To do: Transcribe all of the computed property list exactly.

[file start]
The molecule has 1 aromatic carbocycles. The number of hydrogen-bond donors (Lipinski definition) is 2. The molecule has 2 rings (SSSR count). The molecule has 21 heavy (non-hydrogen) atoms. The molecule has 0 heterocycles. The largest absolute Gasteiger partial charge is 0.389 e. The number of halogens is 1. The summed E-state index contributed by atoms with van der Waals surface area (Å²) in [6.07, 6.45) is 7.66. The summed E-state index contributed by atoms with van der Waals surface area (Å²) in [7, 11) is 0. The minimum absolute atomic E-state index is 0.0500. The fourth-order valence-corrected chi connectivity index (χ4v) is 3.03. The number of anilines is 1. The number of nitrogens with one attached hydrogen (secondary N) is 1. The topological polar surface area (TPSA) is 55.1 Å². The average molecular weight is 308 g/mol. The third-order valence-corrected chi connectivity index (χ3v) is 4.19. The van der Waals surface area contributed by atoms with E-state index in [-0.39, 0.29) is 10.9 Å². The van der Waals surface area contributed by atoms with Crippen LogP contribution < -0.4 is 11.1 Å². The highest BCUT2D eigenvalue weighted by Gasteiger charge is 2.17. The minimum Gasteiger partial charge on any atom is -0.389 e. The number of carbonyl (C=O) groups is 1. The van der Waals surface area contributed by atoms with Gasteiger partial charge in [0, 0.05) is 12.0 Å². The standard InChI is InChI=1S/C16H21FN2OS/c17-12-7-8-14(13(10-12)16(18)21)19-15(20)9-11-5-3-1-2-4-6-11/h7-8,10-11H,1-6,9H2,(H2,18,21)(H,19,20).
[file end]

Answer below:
The molecule has 1 aromatic carbocycles. The number of hydrogen-bond donors (Lipinski definition) is 2. The molecule has 2 rings (SSSR count). The molecule has 21 heavy (non-hydrogen) atoms. The molecule has 0 heterocycles. The largest absolute Gasteiger partial charge is 0.389 e. The number of halogens is 1. The summed E-state index contributed by atoms with van der Waals surface area (Å²) in [6.07, 6.45) is 7.66. The summed E-state index contributed by atoms with van der Waals surface area (Å²) in [7, 11) is 0. The minimum absolute atomic E-state index is 0.0500. The fourth-order valence-corrected chi connectivity index (χ4v) is 3.03. The number of anilines is 1. The number of nitrogens with one attached hydrogen (secondary N) is 1. The topological polar surface area (TPSA) is 55.1 Å². The average molecular weight is 308 g/mol. The third-order valence-corrected chi connectivity index (χ3v) is 4.19. The van der Waals surface area contributed by atoms with E-state index in [-0.39, 0.29) is 10.9 Å². The van der Waals surface area contributed by atoms with Crippen LogP contribution < -0.4 is 11.1 Å². The highest BCUT2D eigenvalue weighted by Gasteiger charge is 2.17. The minimum Gasteiger partial charge on any atom is -0.389 e. The number of carbonyl (C=O) groups is 1. The van der Waals surface area contributed by atoms with Gasteiger partial charge in [0, 0.05) is 12.0 Å². The standard InChI is InChI=1S/C16H21FN2OS/c17-12-7-8-14(13(10-12)16(18)21)19-15(20)9-11-5-3-1-2-4-6-11/h7-8,10-11H,1-6,9H2,(H2,18,21)(H,19,20).